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Colorectal Cancer: Laboratory Support of Diagnosis and Management

Colorectal Cancer: Laboratory Support of Diagnosis and Management

Clinical Focus

Colorectal Cancer

Laboratory Support of Diagnosis and Management

  

Contents:

Clinical Background  - Table 1 - Table 2

Individuals Suitable for Testing - Table 3 - Table 4

Test Availability - Table 5

Test Selection and Interpretation - Table 6 - Table 7 - Figure

References
 

Clinical Background [return to contents]

Colorectal cancer (CRC) is the second leading cause of cancer death in the United States, with projections of 55,000 deaths and 149,000 new cases diagnosed in 2006.1 About three-quarters of CRC cases are sporadic, apparently resulting from environmental factors, diet, and aging (Table 1). The remaining 25% are familial or inherited. Familial CRC is not well understood and is characterized by increased risk of CRC and an unclear pattern of inheritance. Inherited CRC, on the other hand, exhibits a clear pattern of inheritance and includes hereditary nonpolyposis colorectal cancer (HNPCC) and familial adenomatous polyposis (FAP) as well as the rarer MYH-associated neoplasia, Peutz-Jeghers, and juvenile polyposis syndromes. Determining the type of CRC has important implications for screening and follow-up of patients and family members.

Table 1. Probability of Developing Colorectal Cancer2,3

Etiology % of New Cases Probability of Developing CRC
Sporadic CRC 75 4% by age 79
Familial CRC 15 to 20

1 first-degree relative with CRC: 9% by age 79

More than 1 first-degree relative with CRC: 16% by age 79

1 first-degree relative with CRC before age 45: 15% by age 79

1 first-degree relative with colorectal adenoma: 8% by age 79

Hereditary CRC

HNPCC

5 80% by age 75

FAP

1 90% by age 45

Other

Rare

Attenuated FAP: 69% by age 80

MYH-associated neoplasia: unknown

Peutz-Jeghers syndrome: 39% by age 64

Juvenile polyposis syndrome: 17% to 68% by age 60

CRC, colorectal cancer; HNPCC, hereditary nonpolyposis colorectal cancer; FAP, familial adenomatous polyposis.

Molecular Characteristics of CRC

The natural progression of CRC from benign adenoma to carcinoma to metastatic disease is associated with 1 of 2 distinct molecular pathways. The most common pathway, chromosomal instability, occurs in 80% to 85% of cases and is characterized by allelic loss (loss of heterozygosity), chromosomal rearrangements, or loss of whole chromosomes. Such characteristics are associated with most sporadic CRCs and FAP. The remaining 15% to 20% are associated with impairment of nucleotide mismatch repair (MMR) that normally occurs during DNA replication or recombination.

In tumor tissue, MMR defects are characterized by microsatellite instability (MSI), defined as insertions or deletions of nucleotides within repeated DNA nucleotide sequences known as microsatellites. The MMR defect pathway is exemplified by HNPCC, an autosomal dominant syndrome also known as Lynch syndrome. Individuals with HNPCC typically inherit 1 copy of a defective MMR allele; subsequent somatic mutations may cause loss of the normal allele, leading to defective DNA repair. Approximately 51% of the mutations occur in MLH1, 38% in MSH2, 10% in MSH6, and 2% in PMS2.4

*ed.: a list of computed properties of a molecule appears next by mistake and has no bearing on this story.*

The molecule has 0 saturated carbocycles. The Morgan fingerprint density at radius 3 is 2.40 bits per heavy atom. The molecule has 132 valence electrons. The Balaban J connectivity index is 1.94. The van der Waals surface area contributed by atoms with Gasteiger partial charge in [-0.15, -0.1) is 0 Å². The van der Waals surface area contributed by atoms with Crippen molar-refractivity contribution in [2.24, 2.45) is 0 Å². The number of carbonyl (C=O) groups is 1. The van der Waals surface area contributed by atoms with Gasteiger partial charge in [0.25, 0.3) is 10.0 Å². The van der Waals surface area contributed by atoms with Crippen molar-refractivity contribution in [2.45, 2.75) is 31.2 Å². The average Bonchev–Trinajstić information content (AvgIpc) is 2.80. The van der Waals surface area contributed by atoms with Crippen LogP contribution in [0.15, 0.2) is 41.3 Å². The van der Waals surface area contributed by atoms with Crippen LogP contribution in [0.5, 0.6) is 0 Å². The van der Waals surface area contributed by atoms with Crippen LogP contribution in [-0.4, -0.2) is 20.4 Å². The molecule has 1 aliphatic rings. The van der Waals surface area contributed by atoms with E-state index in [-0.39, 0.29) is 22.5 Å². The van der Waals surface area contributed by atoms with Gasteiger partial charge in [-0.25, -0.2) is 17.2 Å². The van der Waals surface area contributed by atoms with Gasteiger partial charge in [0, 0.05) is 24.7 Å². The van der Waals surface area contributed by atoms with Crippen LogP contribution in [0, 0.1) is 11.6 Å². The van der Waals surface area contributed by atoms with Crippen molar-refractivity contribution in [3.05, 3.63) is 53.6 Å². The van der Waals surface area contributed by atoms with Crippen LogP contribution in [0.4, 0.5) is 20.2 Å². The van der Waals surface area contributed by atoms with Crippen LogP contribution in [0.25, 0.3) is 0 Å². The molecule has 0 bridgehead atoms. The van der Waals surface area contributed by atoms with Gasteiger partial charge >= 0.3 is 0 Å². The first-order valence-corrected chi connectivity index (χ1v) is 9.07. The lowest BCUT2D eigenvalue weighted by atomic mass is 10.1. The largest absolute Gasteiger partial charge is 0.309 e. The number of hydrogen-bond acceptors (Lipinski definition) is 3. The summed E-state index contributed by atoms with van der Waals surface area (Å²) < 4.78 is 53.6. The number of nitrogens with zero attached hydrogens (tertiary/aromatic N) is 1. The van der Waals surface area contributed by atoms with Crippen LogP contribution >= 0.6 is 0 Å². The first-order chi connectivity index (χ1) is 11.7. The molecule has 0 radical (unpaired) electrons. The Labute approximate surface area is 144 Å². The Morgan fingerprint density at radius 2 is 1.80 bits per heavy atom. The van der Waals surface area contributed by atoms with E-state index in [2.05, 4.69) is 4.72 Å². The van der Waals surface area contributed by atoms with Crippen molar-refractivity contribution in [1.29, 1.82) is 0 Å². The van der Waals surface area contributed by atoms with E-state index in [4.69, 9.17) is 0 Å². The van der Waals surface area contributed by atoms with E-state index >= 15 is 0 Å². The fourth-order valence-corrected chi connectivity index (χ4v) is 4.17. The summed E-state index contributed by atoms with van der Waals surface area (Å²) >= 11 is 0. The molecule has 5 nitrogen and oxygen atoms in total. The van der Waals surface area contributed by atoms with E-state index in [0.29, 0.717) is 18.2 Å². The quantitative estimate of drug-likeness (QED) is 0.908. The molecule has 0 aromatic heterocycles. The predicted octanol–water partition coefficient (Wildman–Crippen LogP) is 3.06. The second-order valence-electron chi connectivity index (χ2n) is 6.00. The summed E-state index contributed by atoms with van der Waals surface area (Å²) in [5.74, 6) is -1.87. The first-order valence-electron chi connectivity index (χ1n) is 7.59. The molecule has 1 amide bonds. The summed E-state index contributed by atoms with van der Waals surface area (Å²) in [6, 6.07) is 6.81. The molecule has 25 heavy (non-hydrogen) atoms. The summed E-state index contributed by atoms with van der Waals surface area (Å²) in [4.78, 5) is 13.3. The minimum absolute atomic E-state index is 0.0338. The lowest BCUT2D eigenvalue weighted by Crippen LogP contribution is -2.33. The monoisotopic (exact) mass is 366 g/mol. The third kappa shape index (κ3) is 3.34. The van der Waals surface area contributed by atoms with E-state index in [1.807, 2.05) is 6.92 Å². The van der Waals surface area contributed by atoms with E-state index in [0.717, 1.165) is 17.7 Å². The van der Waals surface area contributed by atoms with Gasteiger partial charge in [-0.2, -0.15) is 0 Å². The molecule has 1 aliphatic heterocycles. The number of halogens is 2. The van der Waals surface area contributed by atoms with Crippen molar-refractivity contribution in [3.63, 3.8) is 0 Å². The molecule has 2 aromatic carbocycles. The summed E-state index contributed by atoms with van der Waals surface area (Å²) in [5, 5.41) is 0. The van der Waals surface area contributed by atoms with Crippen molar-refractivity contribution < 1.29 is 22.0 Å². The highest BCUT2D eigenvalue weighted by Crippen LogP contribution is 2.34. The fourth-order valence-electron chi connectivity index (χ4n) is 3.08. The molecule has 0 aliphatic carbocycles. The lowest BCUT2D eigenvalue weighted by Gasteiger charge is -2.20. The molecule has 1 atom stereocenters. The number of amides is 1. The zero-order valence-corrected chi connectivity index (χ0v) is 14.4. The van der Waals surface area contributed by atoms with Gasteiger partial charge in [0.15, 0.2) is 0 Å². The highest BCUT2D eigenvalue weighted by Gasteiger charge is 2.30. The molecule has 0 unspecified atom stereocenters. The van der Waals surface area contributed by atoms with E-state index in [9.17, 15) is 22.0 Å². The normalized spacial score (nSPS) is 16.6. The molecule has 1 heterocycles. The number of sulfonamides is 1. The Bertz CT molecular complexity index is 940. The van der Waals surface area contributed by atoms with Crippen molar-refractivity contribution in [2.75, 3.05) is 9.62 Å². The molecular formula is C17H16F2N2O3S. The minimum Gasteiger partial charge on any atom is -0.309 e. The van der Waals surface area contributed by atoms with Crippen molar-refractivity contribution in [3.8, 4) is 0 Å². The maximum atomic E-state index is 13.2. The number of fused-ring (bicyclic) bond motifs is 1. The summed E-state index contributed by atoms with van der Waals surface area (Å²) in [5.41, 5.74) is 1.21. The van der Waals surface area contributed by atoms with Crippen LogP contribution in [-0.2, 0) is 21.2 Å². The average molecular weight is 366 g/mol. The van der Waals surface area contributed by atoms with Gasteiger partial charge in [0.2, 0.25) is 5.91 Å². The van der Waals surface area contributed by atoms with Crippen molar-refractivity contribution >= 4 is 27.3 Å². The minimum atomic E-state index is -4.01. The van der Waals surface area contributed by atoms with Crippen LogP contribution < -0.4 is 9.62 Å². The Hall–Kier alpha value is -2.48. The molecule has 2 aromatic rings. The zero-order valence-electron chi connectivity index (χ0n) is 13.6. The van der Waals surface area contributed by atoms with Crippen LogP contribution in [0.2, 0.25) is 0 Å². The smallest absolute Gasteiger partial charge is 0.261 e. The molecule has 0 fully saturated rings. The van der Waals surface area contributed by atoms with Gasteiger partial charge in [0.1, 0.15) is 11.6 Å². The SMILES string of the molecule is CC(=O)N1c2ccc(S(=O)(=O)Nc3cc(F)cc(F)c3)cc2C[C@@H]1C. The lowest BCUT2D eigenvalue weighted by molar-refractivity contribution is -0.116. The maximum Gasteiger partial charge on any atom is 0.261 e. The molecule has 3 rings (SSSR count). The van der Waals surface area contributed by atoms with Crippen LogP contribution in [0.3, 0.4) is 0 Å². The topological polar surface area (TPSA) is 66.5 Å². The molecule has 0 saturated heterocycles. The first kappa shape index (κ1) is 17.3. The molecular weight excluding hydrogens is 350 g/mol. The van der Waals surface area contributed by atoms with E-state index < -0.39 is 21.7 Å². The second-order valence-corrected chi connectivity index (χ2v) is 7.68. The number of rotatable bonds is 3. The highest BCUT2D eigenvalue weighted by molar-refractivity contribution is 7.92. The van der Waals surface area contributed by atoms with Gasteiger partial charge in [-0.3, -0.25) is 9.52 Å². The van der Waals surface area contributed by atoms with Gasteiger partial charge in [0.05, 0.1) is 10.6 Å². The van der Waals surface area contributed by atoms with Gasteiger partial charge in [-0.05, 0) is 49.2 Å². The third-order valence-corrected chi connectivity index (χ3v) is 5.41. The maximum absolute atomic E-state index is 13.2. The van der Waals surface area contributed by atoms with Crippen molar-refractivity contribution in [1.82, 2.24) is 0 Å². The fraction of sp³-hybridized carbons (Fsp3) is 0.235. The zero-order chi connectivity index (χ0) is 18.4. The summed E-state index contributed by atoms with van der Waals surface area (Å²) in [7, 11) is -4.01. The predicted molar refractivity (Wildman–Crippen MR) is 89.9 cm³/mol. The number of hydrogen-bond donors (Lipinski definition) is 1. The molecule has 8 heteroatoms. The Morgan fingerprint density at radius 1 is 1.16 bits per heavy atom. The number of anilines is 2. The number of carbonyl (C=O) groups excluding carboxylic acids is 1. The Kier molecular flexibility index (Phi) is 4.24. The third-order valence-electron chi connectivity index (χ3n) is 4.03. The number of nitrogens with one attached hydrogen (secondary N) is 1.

Germline mutation of the adenomatous polyposis coli (APC) gene, a tumor suppressor gene, causes FAP, an autosomal dominant disorder with a prevalence of approximately 1 in 8000.

Screening for CRC

The American Cancer Society (ACS) recommends screening average-risk individuals with one of several options beginning at age 50 years (Table 2).5 Screening options should be chosen based on individual risk, personal preference, and access. Of these screening tests, the fecal occult blood test (FOBT) or fecal immunochemical test (FIT) are the only non-invasive tests; FOBT has led to the detection and surgical excision of precancerous polyps thereby significantly reducing the incidence of CRC and related mortality.6 Flexible sigmoidoscopy is also associated with reduced mortality for CRC,7 and combining FOBT with flexible sigmoidoscopy is more effective than either test alone.5 Although less commonly used, double contrast barium enema has the advantage of examining the entire colon, but is less sensitive than colonoscopy in detecting polyps.7

The American Gastroenterology Association recommends that high-risk individuals be screened at a younger age and that screening be performed more frequently (Table 2).7

Table 2. CRC Screening Recommendations

Population Screening Options Age to Begin Screening

Average-risk men and womena

  • Annual FOBT or FIT

  • Flexible sigmoidoscopy every
    5 years

  • Annual FOBT and flexible sigmoidoscopy every 5 years

  • Double contrast barium
    enema every 5 years

  • Colonoscopy every 10 years

50 years

1 second- or any third-degree relativeb with CRCc

Same as for those with average
risk

50 years
 

First-degree relative of an
individual with CRC or AP at
age 60 yearsc

Same as for those with average
risk

40 years

2 second-degree relatives with
CRCc

Same as for those with average
risk

40 years

 2 first-degree relatives with
CRC, or 1 first-degree relative
with CRC or AP at age <60 yearsc

Colonoscopy every 5 years

40 years or 10 years younger than the earliest diagnosis in the family, whichever comes first